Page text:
Students and teachers recall unique weddings of friends and family

Victoria Sunkel, staff writer

The clack of the white horse’s hooves on pavement is impossible to hear over the cheers from the crowd in front of the museum. The man atop the horse, dressed in traditional Indian formal wear, maneuvers through a pathway of family and friends, followed on foot by a woman wearing a red dress covered in gems and jewels. This is how junior Veena Hamill described the entrance scene at her cousin’s Indian wedding last fall in Atlanta, Georgia.

Hamill is not the only one with an impressionable memory of a wedding she attended.  As wedding season approaches and busy couples plan for their special day, South students and faculty reflect on memorable past weddings and anticipate the celebrations to come.

Senior Deena Michael celebrated publicly in July 2011 when her family was invited to a family wedding featured on TLC’s Four Weddings.  According to Michael, the Chicago ceremony included many traditions typical of Assyrian weddings, such as cultural line dancing. Michael even received her own moment of fame as she showed the other television brides how to properly dance.

“The camera follows the brides everywhere, so I was able to have my moment on TV and it was a little bit awkward at first because the light was so bright and I didn’t know what to do, but then I just let it go and kept dancing,” Michael said.

Spanish teacher Lindsey Camacho also attended a unique wedding of a college friend in the Cape Town area of South Africa. According to Camacho, not only did the couple have family living in the area, but they also decided on this location as a compromise since other family members live extremely far.

“If they did [the wedding] in England it would be really hard for the Australian family to get there and if they did it in Australia it would be really far for the English family so I guess they thought Africa was kind of in-between everybody,” Camacho said.

According to Camacho, the couple was able to combine South American culture and Jewish traditions.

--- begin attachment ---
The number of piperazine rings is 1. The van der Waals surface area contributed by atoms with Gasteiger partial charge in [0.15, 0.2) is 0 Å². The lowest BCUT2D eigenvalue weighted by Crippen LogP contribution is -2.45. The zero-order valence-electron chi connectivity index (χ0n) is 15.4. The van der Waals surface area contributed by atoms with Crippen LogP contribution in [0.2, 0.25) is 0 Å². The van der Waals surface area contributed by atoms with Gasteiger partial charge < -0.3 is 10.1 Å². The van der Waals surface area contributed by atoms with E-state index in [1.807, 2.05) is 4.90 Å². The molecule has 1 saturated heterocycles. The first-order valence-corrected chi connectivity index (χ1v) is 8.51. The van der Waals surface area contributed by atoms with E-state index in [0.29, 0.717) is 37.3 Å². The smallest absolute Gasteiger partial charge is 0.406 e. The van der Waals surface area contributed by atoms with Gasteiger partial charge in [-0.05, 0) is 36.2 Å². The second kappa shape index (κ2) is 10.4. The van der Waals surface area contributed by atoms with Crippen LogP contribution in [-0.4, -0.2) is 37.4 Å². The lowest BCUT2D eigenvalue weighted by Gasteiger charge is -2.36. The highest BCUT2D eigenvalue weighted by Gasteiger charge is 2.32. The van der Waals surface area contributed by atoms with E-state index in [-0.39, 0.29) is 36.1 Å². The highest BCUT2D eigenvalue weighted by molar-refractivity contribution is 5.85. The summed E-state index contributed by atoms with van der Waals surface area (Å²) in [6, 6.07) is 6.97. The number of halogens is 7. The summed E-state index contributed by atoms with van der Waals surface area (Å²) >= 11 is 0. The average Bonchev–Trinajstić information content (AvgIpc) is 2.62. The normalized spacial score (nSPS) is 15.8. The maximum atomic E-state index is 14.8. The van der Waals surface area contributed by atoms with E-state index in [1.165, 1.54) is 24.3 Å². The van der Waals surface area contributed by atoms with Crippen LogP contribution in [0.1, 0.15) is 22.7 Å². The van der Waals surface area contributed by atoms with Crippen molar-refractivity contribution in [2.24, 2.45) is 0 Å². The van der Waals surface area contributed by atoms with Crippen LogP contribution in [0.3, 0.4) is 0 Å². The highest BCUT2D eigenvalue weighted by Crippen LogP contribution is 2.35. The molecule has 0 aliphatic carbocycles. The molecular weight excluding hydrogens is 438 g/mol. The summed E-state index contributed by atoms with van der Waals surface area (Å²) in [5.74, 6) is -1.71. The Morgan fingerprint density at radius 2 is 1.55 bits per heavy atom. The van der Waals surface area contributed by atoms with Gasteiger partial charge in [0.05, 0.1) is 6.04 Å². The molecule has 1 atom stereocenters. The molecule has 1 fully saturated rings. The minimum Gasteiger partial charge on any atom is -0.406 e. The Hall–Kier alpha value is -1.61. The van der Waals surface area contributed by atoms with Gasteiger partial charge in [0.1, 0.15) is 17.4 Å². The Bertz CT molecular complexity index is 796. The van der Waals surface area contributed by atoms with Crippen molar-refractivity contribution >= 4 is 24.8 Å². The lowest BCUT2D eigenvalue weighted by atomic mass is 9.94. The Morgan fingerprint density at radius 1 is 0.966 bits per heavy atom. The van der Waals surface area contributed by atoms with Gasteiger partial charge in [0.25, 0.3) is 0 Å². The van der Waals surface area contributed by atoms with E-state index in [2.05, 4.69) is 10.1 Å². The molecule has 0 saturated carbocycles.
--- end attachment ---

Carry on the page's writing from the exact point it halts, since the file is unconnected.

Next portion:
“[The groom] broke a glass after they said the vows which is a Jewish tradition,” Camacho said. “[The bride] also had a ribbon and walked around him seven times, which is another Jewish wedding [tradition].”

Camacho claimed they were lucky to have such great weather at the outdoor wedding, held outside a popular restaurant. Junior Brent Mitchell did not have good luck with the weather at his aunt’s outdoor civil union last summer. Mitchell claims although it did rain for a while, the weather did not ruin the celebratory atmosphere.

“It was just a ceremony about being together and celebrating their relationship,” Mitchell said.

One interesting way in which the couple chose to celebrate was their food choice. Mitchell explained that while the family was dancing together, the servers brought around a late night snack which surprised some guests.

“When it got late and everyone was dancing and having fun, the servers walked out with trays of McDonalds cheeseburgers which caught everybody off-guard,” Mitchell said. “It was just a really cool snack to have because you know everybody’s into a cheeseburger.”

Food was also an important aspect at the Arabic wedding of sophomore Zain Al-Khalil’s mother, held in her homeland of Jordan. According to Al-Khalil, traditional foods like tabbouleh and hummus contributed to the culture of the celebration as well as traditional music. Al-Khalil claimed one of her most memorable moments of the day was the Arabic band.

“Before we entered the restaurant, the band had followed us from the church and they were in traditional wear and they had bagpipes,” Al-Khalil said. “They would play outside the restaurant while we all danced and that was really cool to experience.”

Junior Arianna Saltouros anticipates the Greek wedding of her cousin, scheduled for the summer of 2014. According to Saltouros, she will be a bridesmaid  in the wedding and there will be many symbolic traditions.

“In the ceremony the bride and the groom wear […] a headpiece and it’s connected by lace and it represents the union between [them],” Saltouros said. “At the end the priest switches [the lace pieces] and he pronounces them husband and wife.”

Saltouros explained how she is highly anticipating the upcoming ceremony.

“I’m really happy for him,” Saltouros said. “It’s awesome he’s getting to be married to the person he loves, they’re perfect for each other.”